23. Let us, then, reflect that, whatever be the trial of those who have not a Revelation, the trial of those who have is one of Faith in opposition to self-will. Those very self-appointed ordinances which are praiseworthy in a heathen, and the appropriate evidence of his earnestness and piety, are inexcusable in those to whom God has spoken. Things indifferent become sins when they are forbidden, and duties when commanded. The emblems of the Deity might be invented by Egyptian faith, but were adopted by Jewish unbelief. The trial of Abraham, when called on to kill his son, as of Saul when bid slay the Amalekites, was the duty of quitting the ordinary rules which He prescribes to our obedience, upon a positive commandment distinctly conveyed to them by revelation.

24. And so strong is this tendency of Revealed Religion to erect positive institutions and laws, that it absorbs into its province even those temporal ordinances which are, strictly speaking, exterior to it. It gives to the laws of man the nature of a divine authority, and where they exist makes obedience to them a duty. This is evident in the case of civil government, the forms and officers of which, when once established, are to be received for conscience-sake by those who find themselves under them. The same principle is applied in a more remarkable manner to sanction customs originally indifferent, in the case of the Rechabites; who were {174} rewarded with a promise of continuance as a family, on the ground of their observance of certain discomforts and austerities, imposed on them by the simple authority of an ancestor.

25. With these principles fresh in the memory, a number of reflections crowd upon the mind in surveying the face of society, as at present constituted. The present open resistance to constituted power, and (what is more to the purpose) the indulgent toleration of it, the irreverence towards Antiquity, the unscrupulous and wanton violation of the commands and usages of our forefathers, the undoing of their benefactions, the profanation of the Church, the bold transgression of the duty of Ecclesiastical Unity, the avowed disdain of what is called party religion (though Christ undeniably made a party the vehicle of His doctrine, and did not cast it at random on the world, as men would now have it), the growing indifference to the Catholic Creed, the sceptical objections to portions of its doctrine, the arguings and discussings and comparings and correctings and rejectings, and all the train of presumptuous exercises, to which its sacred articles are subjected, the numberless discordant criticisms on the Liturgy, which have shot up on all sides of us; the general irritable state of mind, which is every where to be witnessed, and craving for change in all things; what do all these symptoms show, but that the spirit of Saul still lives?—that wilfulness, which is the antagonist principle to the zeal of David, the principle of cleaving and breaking down all divine ordinances, instead of {175} building up. And with Saul's sin, Saul's portion awaits his followers,—distraction, aberration; the hiding of God's countenance; imbecility, rashness, and changeableness in their counsels; judicial blindness, fear of the multitude; alienation from good men and faithful friends; subserviency to their worst foes, the kings of Amalek and the wizards of Endor. So was it with the Jews, who rejected their Messiah only to follow impostors; so is it with infidels, who become the slaves of superstition; and such is ever the righteous doom of those who trust their own wills more than God's word, in one way or other to be led eventually into a servile submission to usurped authority. As the Apostle says of the Roman Christians, they were but slaves of sin, while they were emancipated from righteousness. "What fruit," he asks, "had ye then in those things whereof ye are now ashamed?"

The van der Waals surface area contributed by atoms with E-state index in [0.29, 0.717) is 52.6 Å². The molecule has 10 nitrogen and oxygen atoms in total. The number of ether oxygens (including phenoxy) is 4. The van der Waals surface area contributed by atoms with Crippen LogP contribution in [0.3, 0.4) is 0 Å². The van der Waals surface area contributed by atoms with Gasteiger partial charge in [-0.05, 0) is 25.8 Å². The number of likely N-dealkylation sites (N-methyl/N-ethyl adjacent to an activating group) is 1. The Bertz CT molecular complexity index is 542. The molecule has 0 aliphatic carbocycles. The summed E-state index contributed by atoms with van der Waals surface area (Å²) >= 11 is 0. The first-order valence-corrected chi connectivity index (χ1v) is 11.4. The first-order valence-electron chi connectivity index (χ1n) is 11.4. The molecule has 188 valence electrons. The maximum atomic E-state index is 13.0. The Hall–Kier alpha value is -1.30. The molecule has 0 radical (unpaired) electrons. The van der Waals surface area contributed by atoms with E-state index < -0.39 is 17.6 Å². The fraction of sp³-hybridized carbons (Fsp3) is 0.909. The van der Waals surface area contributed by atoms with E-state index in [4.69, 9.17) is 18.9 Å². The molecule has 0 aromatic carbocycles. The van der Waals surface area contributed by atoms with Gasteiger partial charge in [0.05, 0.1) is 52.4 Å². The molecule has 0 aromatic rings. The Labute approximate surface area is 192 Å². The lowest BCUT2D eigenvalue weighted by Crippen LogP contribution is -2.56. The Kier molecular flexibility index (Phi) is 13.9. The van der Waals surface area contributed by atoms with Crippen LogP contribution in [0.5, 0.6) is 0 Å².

26. These remarks may at first sight seem irrelevant in the case of those who, like ourselves, are bound by affection and express promises to the cause of Christ's Church; yet it should be recollected that very rarely have its members escaped the infection of the age in which they lived: and there certainly is the danger of our considering ourselves safe, merely because we do not go the lengths of others, and protest against the extreme principles or measures to which they are committed.

(Preached on Sunday morning, December 2, 1832, in his turn as Select Preacher.)

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Note

Some sentences which follow have already been inserted in Parochial Sermons, Vol. iii. Serm. 3.